Journal of Applied Genetics

, Volume 47, Issue 2, pp 151–158 | Cite as

The impact of prenatal diagnosis on neural tube defect (NTD) pregnancy versus birth incidence in British Columbia

  • Margot I. Van Allen
  • Erin Boyle
  • Paul Thiessen
  • Deborah McFadden
  • Douglas Cochrane
  • G. Keith Chambers
  • Sylvie Langlois
  • Patricia Stathers
  • Beverly Irwin
  • Elizabeth Cairns
  • Patrick MacLeod
  • Marie -France Delisle
  • Soo -Hong Uh
Article

Abstract

The birth incidence of neural tube defect (NTD) cases in British Columbia (B.C.), and elsewhere in North America, is reported to be declining. This decline is being attributed to folic acid (FA) supplementation and food fortification, but 2nd trimester prenatal screening of pregnancies for NTDs and other congenital anomalies has increased during this timeframe, as well. This descriptive, population-based study evaluates the impact of prenatal screening of NTD-affected pregnancies on (1) pregnancy outcome and (2) reporting of NTD births to the provincial Health Status Registry (B.C.H.S.R.); and it assesses (3) the use of periconceptional FA supplementation. NTD cases were ascertained from medical records of health centres providing care to families with NTD-affected pregnancies and newborns; and from NTD cases reported to the B.C.H.S.R. In 1997–1999, the B.C.H.S.R. published a NTD incidence of 0.77/1000. In this study, 151 NTD-affected pregnancies were identified, with an incidence of 1.16/1000. Partial Reporting of induced abortions in a NTD incidence 45.5% low than the actual incidence. Medical records were available for review on 144/151 pregnancies. Prenatal screening identified 86.1% (124/144) of NTD-affected pregnancies, with 72.6% (90/124) resulting in pregnancy termination, and 27.4% (34/124) continuing to term. Use of FA supplementation in the periconceptional period was recorded in 36.4% of pregnancies (39/107). Thus in B.C. the decline in the NTD incidence is due predominantly to pregnancy terminations following prenatal diagnosis, which reduces the NTD incidence by 60%, from 1.16/1000 to 0.47/1000. Continued efforts for primary and the option of secondary prevention of NTDs are recommended in order to improve newborn health in B.C. and elsewhere. These interventions need to be monitored, however, for optimal health care planning.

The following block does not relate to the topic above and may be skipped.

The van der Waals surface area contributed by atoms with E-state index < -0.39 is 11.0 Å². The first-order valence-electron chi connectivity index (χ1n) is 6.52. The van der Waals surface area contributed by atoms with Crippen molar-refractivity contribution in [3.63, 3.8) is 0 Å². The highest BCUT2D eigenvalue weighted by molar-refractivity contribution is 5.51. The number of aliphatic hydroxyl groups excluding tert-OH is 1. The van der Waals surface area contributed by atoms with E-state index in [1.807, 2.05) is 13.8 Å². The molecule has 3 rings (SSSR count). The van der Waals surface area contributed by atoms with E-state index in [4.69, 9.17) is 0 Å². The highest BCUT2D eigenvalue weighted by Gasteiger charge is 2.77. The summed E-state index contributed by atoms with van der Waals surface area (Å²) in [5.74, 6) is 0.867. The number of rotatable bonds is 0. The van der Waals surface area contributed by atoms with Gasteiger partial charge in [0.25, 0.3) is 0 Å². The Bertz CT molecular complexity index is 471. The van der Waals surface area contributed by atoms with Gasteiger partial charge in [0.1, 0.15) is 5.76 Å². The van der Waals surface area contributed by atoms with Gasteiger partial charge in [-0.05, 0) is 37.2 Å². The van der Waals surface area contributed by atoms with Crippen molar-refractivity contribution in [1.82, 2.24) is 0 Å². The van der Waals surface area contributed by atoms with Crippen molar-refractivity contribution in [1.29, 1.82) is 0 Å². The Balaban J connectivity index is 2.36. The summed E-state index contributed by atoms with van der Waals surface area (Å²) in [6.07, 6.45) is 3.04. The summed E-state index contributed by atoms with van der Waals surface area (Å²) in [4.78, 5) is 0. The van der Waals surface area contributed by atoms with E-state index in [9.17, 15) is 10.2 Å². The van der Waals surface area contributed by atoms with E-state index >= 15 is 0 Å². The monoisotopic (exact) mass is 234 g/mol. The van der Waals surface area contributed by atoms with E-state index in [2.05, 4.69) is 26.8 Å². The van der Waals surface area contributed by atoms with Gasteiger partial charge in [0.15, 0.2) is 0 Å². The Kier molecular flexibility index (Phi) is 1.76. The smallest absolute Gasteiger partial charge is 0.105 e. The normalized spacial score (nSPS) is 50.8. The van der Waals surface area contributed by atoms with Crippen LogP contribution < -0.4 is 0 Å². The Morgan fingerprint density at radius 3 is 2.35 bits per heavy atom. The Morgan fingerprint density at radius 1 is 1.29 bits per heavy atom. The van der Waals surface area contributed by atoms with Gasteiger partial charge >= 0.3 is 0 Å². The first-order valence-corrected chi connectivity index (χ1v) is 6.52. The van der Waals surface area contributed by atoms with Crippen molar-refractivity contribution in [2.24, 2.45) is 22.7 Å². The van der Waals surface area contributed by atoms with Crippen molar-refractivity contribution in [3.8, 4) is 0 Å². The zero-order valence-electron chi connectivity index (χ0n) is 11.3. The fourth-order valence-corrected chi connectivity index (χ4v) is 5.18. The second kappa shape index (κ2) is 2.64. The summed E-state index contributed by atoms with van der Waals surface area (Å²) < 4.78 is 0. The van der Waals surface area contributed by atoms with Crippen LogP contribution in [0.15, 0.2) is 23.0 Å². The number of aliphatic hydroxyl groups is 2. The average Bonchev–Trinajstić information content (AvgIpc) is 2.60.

Key words

anencephaly B.C. Health Status Registry birth defects registry folic acid incidence of NTDs neural tube defects NTD pregnancy outcome prenatal diagnosis of NTDs prevention of NTDs spina bifida 

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Copyright information

© Institute of Plant Genetics, Polish Academy of Sciences, Poznan 2006

Authors and Affiliations

  • Margot I. Van Allen
    • 1
  • Erin Boyle
    • 1
  • Paul Thiessen
    • 2
  • Deborah McFadden
    • 3
  • Douglas Cochrane
    • 4
  • G. Keith Chambers
    • 5
  • Sylvie Langlois
    • 1
  • Patricia Stathers
    • 1
  • Beverly Irwin
    • 2
  • Elizabeth Cairns
    • 1
  • Patrick MacLeod
    • 6
  • Marie -France Delisle
    • 7
  • Soo -Hong Uh
    • 8
  1. 1.Department of Medical GeneticsChildren’s and Women’s Health Centre and the University of British ColumbiaVancouver
  2. 2.Department of PediatricsChildren’s and Women’s Health Centre and the University of British ColumbiaVancouver
  3. 3.Department of PathologyChildren’s and Women’s Health Centre and the University of British ColumbiaVancouver
  4. 4.Department of SurgeryChildren’s and Women’s Health Centre and the University of British ColumbiaVancouver
  5. 5.Department of Family MedicineChildren’s and Women’s Health Centre and the University of British ColumbiaVancouver
  6. 6.Department of Medical GeneticsVictoria General HospitalVictoria
  7. 7.Department of PerinatologyChildren’s and Women’s Health Centre and the University of British ColumbiaVancouver
  8. 8.B.C. Health Status RegistryVictoriaUSA

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